/// </summary>
/// <param name="value">Value to be converted</param>
/// <returns></returns>
public static string Convert(decimal value)
{
string digits, temp;
bool showThousands = false;
bool allZeros = true;

// Use StringBuilder to build result
StringBuilder builder = new StringBuilder();
// Convert integer portion of value to string
digits = ((long)value).ToString();
// Traverse characters in reverse order
for (int i = digits.Length - 1; i >= 0; i--)
{
int ndigit = (int)(digits[i] - '0');
int column = (digits.Length - (i + 1));

// Determine if ones, tens, or hundreds column
switch (column % 3)
{
case 0:        // Ones position
showThousands = true;
if (i == 0)
{
// First digit in number (last in loop)
temp = String.Format("{0} ", _ones[ndigit]);
}
else if (digits[i - 1] == '1')
{
// This digit is part of "teen" value
temp = String.Format("{0} ", _teens[ndigit]);
// Skip tens position
i--;
}
else if (ndigit != 0)
{
// Any non-zero digit
temp = String.Format("{0} ", _ones[ndigit]);
}
else
{
// This digit is zero. If digit in tens and hundreds
// column are also zero, don't show "thousands"
temp = String.Empty;
// Test for non-zero digit in this grouping
if (digits[i - 1] != '0' || (i > 1 && digits[i - 2] != '0'))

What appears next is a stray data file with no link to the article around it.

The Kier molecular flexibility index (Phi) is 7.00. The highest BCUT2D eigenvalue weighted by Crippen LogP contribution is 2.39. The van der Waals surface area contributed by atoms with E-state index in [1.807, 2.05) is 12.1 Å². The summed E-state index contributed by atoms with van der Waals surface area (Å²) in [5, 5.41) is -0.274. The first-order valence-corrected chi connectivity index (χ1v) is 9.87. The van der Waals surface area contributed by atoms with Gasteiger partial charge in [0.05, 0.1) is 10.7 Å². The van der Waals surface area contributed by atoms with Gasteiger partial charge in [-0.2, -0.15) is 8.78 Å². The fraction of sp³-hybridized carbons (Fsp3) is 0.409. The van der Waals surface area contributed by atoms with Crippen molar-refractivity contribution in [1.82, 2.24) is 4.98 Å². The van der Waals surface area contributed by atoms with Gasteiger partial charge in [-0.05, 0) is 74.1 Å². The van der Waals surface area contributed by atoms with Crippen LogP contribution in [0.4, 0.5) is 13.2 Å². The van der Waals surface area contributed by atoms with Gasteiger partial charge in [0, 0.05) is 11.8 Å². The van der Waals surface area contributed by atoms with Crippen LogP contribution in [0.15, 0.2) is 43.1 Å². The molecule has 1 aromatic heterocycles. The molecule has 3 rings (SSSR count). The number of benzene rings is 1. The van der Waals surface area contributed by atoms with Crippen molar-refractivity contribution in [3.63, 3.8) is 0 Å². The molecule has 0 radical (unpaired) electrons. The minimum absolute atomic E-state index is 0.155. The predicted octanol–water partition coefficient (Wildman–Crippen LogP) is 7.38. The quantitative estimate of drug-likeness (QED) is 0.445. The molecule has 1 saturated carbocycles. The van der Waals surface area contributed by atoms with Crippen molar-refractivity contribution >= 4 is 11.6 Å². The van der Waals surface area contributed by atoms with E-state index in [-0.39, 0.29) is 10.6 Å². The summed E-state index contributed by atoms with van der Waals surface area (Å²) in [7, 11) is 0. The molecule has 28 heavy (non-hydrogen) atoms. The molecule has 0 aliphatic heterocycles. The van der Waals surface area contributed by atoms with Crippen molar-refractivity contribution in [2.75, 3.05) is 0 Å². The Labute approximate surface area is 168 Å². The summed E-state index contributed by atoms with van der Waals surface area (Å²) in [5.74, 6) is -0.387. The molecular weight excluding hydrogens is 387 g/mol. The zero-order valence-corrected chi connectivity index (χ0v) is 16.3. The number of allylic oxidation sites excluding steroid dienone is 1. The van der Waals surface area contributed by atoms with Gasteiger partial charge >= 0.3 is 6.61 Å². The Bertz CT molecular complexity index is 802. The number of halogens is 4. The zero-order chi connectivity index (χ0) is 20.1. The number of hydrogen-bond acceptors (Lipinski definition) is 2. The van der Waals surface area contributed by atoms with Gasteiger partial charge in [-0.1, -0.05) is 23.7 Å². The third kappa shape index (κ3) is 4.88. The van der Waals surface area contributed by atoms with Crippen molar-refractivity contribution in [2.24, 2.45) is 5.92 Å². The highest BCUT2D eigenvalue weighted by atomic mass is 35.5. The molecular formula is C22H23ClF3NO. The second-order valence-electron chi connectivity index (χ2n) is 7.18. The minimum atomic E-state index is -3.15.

showThousands = true;
else
showThousands = false;
}

// Show "thousands" if non-zero in grouping
if (showThousands)
{
if (column > 0)
{
temp = String.Format("{0}{1}{2}",
temp,
_thousands[column / 3],
allZeros ? " " : ", ");
}
// Indicate non-zero digit encountered
allZeros = false;
}
builder.Insert(0, temp);
break;

case 1:        // Tens column
if (ndigit > 0)
{
temp = String.Format("{0}{1}",
_tens[ndigit],
(digits[i + 1] != '0') ? "-" : " ");
builder.Insert(0, temp);
}
break;

case 2:        // Hundreds column
if (ndigit > 0)
{
temp = String.Format("{0} hundred ", _ones[ndigit]);
builder.Insert(0, temp);
}
break;
}
}

// Append fractional portion/cents
builder.AppendFormat("and {0:00}/100", (value - (long)value) * 100);

// Capitalize first letter
return String.Format("{0}{1}",
Char.ToUpper(builder[0]),
builder.ToString(1, builder.Length - 1));
}
}
}
``````
-